I wanted listeners to get a sense of the novel, a biography of Mary Shelley, an understanding of how the science in the novel was way ahead of its time and how the monster in Frankenstein can be compared to Artificially Intelligent robots and entities being created now. As Victor Frankenstein creates a monster that brings tragedy to his life, the spectre of AI in the modern age poses unknown risks. The novel is a perfect lens through which to examine the science and technology we are grappling with now. The creation of the monster in the novel gives us a framework for current ethical debates which might guide today’s technological advancements.
The novel itself is written as a series of fictional letters between Captain Robert Walton and his sister, Margaret Walton Saville. I wanted to echo this correspondence with the use of a chatbot to represent a modern digital monster, using texts rather than letters but also pick apart the relationship between Victor Frankenstein and the monster.. My aim was to create an engaging sound world for the listeners so I download an AI chatbot and started a conversation with it – the chatbot’s replies are voiced by an actor. It came up with quite alarming responses to my questions and certainly didn’t allay my fears in terms of the potential of artificial intelligence!
New York Festivals: Tell us about your creative process and how you overcame any obstacles?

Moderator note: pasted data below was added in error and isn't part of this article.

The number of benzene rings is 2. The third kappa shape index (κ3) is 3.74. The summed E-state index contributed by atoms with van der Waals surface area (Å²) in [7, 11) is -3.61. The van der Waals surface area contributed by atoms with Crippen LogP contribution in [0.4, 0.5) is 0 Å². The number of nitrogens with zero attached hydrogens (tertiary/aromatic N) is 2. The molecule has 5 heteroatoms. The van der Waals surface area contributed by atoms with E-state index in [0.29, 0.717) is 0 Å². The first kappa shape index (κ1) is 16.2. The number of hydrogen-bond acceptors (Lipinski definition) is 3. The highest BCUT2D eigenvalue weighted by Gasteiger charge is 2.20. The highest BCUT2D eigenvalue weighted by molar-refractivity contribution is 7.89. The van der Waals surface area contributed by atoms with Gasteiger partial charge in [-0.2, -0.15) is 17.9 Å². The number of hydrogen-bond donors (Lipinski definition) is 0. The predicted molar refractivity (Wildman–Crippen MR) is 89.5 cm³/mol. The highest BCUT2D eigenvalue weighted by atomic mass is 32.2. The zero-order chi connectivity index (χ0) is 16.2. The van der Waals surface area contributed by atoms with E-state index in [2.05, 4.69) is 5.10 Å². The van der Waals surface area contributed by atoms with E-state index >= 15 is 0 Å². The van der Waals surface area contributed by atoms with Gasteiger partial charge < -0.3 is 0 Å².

Zoë Comyns: This programme was broadcast on The Book Show on RTÉ Radio 1 – we asked a different writer or producer every week to present a programme on a theme they were interested in. It was a very short production time for each programme – just under two weeks per episode for 20 standalone programmes – so as Series Producer (working with the producer Regan Hutchins) we made sure each programme in the series worked and sounded thoughtful and well crafted.
This series celebrates books so I wanted to use a book to examine one of today’s hottest topics: Artificial Intelligence – this series breaks open the format of traditional book programmes in this case to create a feature that would entice people to come to the book via their interest in technology. Sneaky…I hope it worked.
Specifically for this programme on Frankenstein I was initially going to ask the same actor voice the readings from both the novel and for the chatbot but it became obvious that if the monster in some way represents each of us, then the chatbot should be voiced by a woman to in some way mirror my own voice. Aileen Mythen who voiced the chatbot has a beautifully naive tone in the part and Will O’Connell who reads for the monster is slightly more knowing and adamant. These recordings were weaved in and out as scenes between interviews about the book and how it can be interpreted in a modern context. The challenge was to bring together the interviews, readings, interactions with the chatbot in a fluid, textured set of sequences that gave the listener an experience beyond just delivering information.